Xigmatek NRP-HC1001 and NRP-HC1201 Power Suppliesby Christoph Katzer on April 13, 2008 12:00 PM EST
- Posted in
Packaging and Accessories
Xigmatek ships the power supplies in boxes which appear to be made of wood. Since this would be added weight, Xigmatek instead used thick cardboard to create a hard and stable box for transporting these units. Once you slide the innards out you can open the box normally and the power supply appears.
These power supplies come with partial cable management, and all of the cables are stuck in a small bag beside the actual power supply. Silverstone is so far the only company who ships modular power supplies with all of the connectors attached to the units. All of the accessories are located below the cables.
The power supply is protected by foamed plastic that will keep it safe from transport damages. Unfortunately, this doesn’t help if you drop one like we did. For the first time in the labs, a power supply fell from the workbench onto the stone floor. Aside from the bent case, the unit still works fine, despite the three foot fall.
Inside the box we also find a very good user’s manual, a power cord, and a bag for unused cables and screws. All come as a standard accessories today.
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mttcrlsn - Wednesday, April 16, 2008 - linkWhen will people wise up that probably 90% do not need anything more than a good, correctly rated PSU. Even when I was doing SLI on an 8800GTS system I maxed out at about 500W. Processors were once space heaters and power hogs but that has done a 180 turn as people wanted computers to be better. Soon GPUs will be doing the same, storage is already getting more power efficient and memory is as well. This idea of marketing of uber high power supplies is going to end soon and may already be ending as the cost of energy heads to the sky. So as some companies continue to beat the dead horse others are now marketing power efficiency and quietness - who wants to work next to a 747 pushing out heat in their office?
royalcrown - Sunday, April 20, 2008 - linkAmen to that ! As a side mote...it is good to see GPUs FINALLY getting off of the 90nm mode ! They also need to put the crap on the top side as hot air rises...duh, why do they keep putting the hot side towards the FLOOR ?!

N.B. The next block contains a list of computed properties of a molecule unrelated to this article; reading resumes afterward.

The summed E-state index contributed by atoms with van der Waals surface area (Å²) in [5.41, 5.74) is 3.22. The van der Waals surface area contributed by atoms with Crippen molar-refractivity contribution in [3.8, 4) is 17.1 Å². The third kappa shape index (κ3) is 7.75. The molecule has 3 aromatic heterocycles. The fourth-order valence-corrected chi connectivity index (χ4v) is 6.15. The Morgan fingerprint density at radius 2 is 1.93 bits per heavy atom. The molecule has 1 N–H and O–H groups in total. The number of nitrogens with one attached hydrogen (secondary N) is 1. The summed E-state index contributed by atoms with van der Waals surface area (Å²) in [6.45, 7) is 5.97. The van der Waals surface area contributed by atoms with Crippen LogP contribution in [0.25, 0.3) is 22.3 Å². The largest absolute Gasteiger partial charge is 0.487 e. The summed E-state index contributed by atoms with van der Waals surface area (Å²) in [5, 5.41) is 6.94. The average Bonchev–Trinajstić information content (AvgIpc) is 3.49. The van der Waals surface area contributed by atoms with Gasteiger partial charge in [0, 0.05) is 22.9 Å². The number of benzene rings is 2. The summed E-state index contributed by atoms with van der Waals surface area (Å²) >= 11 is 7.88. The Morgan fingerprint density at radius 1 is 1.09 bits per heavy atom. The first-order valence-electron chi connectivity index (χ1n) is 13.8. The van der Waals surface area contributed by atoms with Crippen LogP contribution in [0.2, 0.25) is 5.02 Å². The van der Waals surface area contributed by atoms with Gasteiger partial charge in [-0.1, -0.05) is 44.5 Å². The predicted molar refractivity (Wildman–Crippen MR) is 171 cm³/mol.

michal1980 - Monday, April 14, 2008 - linklets save you are on a 15 amp circuit.
if you have perfect 120v power= 15ax120v = 1800wats. at 85% efficeny = 1530 watt power supply
it its 110 volts = 15x110 = 1650watts = 1402 watt power supply.
dont plug your monitor/speakers/ lights on that cirucit or your going to start blowing fuses.
royalcrown - Sunday, April 20, 2008 - linkit's not a wise idea to plug something in with 2 cords as you have risks if each cord is on a separate circuit, you risk having a voltage potential (greater charge on 1 side of the circuit) and that CAN be unsafe...
strikeback03 - Tuesday, April 15, 2008 - linkI'll check when I get home, but I don't think anything in our house is less than a 20A breaker. And a 20A breaker won't typically trip till somewhere over 30A is drawn through it, so you still have some margin for more ridiculous power supplies.
mttcrlsn - Wednesday, April 16, 2008 - linkTypical home wiring is 14 gauge with a 15amp max - NO EXCEPTIONS. In order for one to use a 20amp then the wire must be 12 gauge. This is the per the NEC. If it is a 120V 20A receptacle, one side will have a slot, the other will have a "T". As for getting 30A on a 20A breaker - I would get rid of that breaker as it is not rated correctly / is defective.
HOOfan 1 - Monday, April 14, 2008 - linkLike this one?
nubie - Monday, April 14, 2008 - linkWell, I was wondering something similar, and that is why don't we run dedicated 220v to the PC in our houses here in the US?
Even if we don't use all of the power, all of our devices will be running more efficiently. If you have a direct line to your PC already you can change the outlet and add a circuit breaker (that connects to the other bus-bar) for making 220v.
In reality, notice what they already said, they are running a clocked quad with lots of hard drives and tri-sli 8800 Ultra on a PC Power 860.
I agree with them, you can't load it more than 500w (idle?), even with an extreme system like that. You are really just spinning up all those hard drives and charging all those caps when you start the PC (SATA with delayed spin-up?).
I am still using my PC Power Silencer 470, and wondering why it isn't rated for SLi, clearly it can do it, and probably overclocked with a couple hard drives. If you take a second look at those PC-Power ads, they are telling the truth. Their components are industrial grade, and rated for high load + high temps. I don't mean to say that their competitors can't handle a load, but my Silencer has never ramped up, I never even hear it over my hard drive, and this is a pretty nice one from a Tivo2.
B3an - Monday, April 14, 2008 - linkDont know if it was mentioned in the article because i hardly read any, but from the pics, these PSU's look exactly like the Thermaltake ToughPower PSU's. I have a 1200w ToughPower and as far as i can see there is no difference between them.
So WTF is going on? Same PSU but rebadged?
C'DaleRider - Monday, April 14, 2008 - linkBoth the Thermaltake ToughPower supply you have and the Xigmatek in this review are both rebadged CWT builds, which is why yours and this one look alike. Tt and Xigmatek are the rebadgers, CWT is the maker. It's just like Seasonic is the manufacturer of numerous other branded power supplies like Corsair's HX line and PC Power and Cooling's Silencer line. Open up a Seasonic, Corsair HX, and a PCP&C Silencer and you'll find, outside fan arrangement and heatsink choices for the fan arrangements, almost mirror image power supplies.